Once you get started in ham radio as a hobby, you’ll soon learn that there are never-ending ways to spend your money. Radios, of course, and antennas are the big-ticket items, but soon you’ll find that you need (or you think you’ll need) an antenna analyzer, RF meter, SWR meter, antenna tuner, power supply, coax, twin-lead cables, drill for mounting things, and so forth.
Since I’m not made out of money, I try to be reasonable, but one of the items I thought would be a necessity was a multimeter. My father was an electrician; so, when we were growing up, I always had (or had access to) a multimeter (or, as we called it back in the day, a “volt-ohm meter”).
This is a multi-purpose device that measures electrical stuff: at the very least, it should measure AC/DC voltage and resistance. They range in cost from about $20 to well over $100; I picked up this one (shown in the photo) from the local Home Depot store for about $40. It measures capacitance, diode charge, frequency (though not RF frequency) and even temperature, as well as power, resistance, and current.1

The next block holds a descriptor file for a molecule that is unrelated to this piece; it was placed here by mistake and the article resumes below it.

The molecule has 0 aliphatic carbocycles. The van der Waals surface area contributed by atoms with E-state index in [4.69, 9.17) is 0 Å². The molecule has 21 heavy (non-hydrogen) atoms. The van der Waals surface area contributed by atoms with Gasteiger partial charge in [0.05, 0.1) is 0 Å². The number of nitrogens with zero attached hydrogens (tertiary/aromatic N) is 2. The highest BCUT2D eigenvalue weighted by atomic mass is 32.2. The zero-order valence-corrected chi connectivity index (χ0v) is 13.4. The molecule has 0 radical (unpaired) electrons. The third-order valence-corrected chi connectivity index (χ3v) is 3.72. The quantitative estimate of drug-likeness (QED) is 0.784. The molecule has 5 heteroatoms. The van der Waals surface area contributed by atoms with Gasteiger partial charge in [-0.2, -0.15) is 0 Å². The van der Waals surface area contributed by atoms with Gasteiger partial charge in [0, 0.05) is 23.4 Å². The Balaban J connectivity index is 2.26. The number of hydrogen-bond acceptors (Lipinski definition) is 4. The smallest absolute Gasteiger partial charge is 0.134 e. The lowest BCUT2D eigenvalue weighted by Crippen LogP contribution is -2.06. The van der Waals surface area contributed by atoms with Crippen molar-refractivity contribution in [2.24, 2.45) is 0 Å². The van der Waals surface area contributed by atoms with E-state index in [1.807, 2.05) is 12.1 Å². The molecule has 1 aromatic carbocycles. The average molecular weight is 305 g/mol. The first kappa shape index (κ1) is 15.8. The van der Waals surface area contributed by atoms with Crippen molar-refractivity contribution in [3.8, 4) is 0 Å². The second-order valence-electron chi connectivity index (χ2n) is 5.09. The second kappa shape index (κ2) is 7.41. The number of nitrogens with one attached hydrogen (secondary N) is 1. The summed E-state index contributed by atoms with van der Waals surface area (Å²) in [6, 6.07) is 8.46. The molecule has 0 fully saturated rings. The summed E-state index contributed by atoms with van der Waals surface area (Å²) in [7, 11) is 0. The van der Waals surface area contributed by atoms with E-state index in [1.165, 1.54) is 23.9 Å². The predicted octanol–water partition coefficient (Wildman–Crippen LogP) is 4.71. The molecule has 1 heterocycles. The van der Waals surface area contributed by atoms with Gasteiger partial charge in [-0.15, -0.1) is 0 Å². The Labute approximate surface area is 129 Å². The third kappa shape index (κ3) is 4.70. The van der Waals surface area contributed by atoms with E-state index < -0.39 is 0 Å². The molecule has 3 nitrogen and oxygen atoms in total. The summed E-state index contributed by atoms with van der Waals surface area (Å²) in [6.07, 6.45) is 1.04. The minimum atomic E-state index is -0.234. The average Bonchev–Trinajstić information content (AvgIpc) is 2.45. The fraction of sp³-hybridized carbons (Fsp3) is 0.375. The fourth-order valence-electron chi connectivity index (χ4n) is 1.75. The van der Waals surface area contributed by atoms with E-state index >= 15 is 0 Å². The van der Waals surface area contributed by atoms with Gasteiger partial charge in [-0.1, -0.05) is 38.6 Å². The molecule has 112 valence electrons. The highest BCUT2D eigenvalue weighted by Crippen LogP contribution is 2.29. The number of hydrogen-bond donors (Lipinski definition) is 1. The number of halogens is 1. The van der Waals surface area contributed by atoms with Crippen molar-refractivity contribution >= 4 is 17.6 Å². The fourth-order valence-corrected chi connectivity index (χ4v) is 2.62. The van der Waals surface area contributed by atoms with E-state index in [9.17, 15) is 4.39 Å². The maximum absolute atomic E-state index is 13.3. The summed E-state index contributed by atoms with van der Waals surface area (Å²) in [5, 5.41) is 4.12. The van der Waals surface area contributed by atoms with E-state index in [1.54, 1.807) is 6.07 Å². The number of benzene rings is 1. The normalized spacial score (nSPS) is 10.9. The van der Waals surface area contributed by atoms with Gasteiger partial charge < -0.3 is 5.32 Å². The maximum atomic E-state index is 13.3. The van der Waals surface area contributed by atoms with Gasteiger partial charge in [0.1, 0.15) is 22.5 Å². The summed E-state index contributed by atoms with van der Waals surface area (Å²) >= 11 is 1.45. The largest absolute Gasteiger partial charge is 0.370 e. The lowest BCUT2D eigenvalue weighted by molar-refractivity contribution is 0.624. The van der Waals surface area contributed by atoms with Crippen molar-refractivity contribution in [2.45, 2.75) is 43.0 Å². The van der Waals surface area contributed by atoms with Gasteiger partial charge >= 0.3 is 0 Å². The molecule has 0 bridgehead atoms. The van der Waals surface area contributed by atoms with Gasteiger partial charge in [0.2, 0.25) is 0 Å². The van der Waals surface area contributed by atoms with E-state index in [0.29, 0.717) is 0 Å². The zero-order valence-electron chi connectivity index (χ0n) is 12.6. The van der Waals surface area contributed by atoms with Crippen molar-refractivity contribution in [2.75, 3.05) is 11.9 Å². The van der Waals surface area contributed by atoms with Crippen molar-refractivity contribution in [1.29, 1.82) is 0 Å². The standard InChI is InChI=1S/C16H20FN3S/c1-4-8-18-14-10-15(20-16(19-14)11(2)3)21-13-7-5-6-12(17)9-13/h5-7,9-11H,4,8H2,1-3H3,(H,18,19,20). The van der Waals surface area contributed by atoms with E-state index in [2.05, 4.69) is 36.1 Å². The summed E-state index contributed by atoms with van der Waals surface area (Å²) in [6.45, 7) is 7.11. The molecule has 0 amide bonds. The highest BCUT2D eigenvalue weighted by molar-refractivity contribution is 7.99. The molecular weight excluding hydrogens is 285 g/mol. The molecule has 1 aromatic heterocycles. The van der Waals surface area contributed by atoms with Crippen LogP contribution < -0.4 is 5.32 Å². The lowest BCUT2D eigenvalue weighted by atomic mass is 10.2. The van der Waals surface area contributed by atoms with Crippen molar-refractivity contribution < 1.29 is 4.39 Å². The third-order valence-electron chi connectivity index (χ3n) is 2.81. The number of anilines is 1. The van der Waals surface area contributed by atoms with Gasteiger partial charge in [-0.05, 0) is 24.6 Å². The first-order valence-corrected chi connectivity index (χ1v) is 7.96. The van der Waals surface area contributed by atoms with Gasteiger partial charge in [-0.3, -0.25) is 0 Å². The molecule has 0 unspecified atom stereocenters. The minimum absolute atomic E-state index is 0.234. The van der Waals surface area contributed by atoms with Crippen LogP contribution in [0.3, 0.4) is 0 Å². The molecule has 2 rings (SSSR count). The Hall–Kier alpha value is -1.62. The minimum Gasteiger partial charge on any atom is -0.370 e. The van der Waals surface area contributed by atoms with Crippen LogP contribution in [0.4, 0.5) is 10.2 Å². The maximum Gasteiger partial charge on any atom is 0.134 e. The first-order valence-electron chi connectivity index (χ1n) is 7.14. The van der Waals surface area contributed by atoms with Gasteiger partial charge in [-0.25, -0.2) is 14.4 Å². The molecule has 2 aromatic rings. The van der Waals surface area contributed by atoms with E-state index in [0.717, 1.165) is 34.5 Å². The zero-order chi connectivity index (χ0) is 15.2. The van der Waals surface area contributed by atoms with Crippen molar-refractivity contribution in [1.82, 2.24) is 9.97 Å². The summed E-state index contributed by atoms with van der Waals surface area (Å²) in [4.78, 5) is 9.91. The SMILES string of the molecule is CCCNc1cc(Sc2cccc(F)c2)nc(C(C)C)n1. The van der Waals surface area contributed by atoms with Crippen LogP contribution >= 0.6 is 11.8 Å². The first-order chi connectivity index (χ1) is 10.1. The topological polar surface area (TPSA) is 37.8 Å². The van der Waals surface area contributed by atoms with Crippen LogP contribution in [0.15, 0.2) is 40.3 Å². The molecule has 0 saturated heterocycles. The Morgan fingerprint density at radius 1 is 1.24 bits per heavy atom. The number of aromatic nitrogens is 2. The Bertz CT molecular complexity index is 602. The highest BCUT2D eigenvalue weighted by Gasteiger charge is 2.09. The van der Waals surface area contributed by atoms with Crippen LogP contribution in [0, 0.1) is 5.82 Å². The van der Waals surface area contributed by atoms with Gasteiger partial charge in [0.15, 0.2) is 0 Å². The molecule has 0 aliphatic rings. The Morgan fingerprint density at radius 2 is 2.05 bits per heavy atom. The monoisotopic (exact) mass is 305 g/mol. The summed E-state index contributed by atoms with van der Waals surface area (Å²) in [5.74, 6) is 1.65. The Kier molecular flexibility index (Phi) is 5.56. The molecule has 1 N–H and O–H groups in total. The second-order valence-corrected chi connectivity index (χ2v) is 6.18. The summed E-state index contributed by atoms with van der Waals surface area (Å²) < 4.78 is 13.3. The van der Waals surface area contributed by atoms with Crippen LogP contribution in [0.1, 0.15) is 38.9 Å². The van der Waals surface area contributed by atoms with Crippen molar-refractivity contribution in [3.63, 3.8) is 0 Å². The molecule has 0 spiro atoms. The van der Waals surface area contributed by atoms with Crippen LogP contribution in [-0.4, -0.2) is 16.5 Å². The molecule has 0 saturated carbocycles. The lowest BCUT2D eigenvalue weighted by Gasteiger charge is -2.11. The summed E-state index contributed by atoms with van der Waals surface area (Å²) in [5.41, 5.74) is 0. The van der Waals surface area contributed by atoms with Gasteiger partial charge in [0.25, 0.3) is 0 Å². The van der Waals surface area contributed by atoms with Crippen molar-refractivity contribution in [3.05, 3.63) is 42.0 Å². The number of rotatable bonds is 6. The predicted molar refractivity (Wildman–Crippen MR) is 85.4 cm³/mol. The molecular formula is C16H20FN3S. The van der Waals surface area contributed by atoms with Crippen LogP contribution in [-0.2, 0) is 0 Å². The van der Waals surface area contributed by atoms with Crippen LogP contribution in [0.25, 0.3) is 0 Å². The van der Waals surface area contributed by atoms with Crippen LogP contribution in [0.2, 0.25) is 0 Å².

These days, they are nearly all digital (though the low-end $20 models are still analog), and will automatically detect and set the voltage range (when setting it manually, making a mistake would sometimes fry the unit, which was very educational). As we were installing my son’s new radio (see previous post), we used it to verify that the power cables were installed and working properly before connecting the radio.
I purchased a new one because, quite honestly, I hadn’t used or needed one in about 20 years, and I expect that I’ll be using it more frequently as we get into this whole amateur radio thing. ↩︎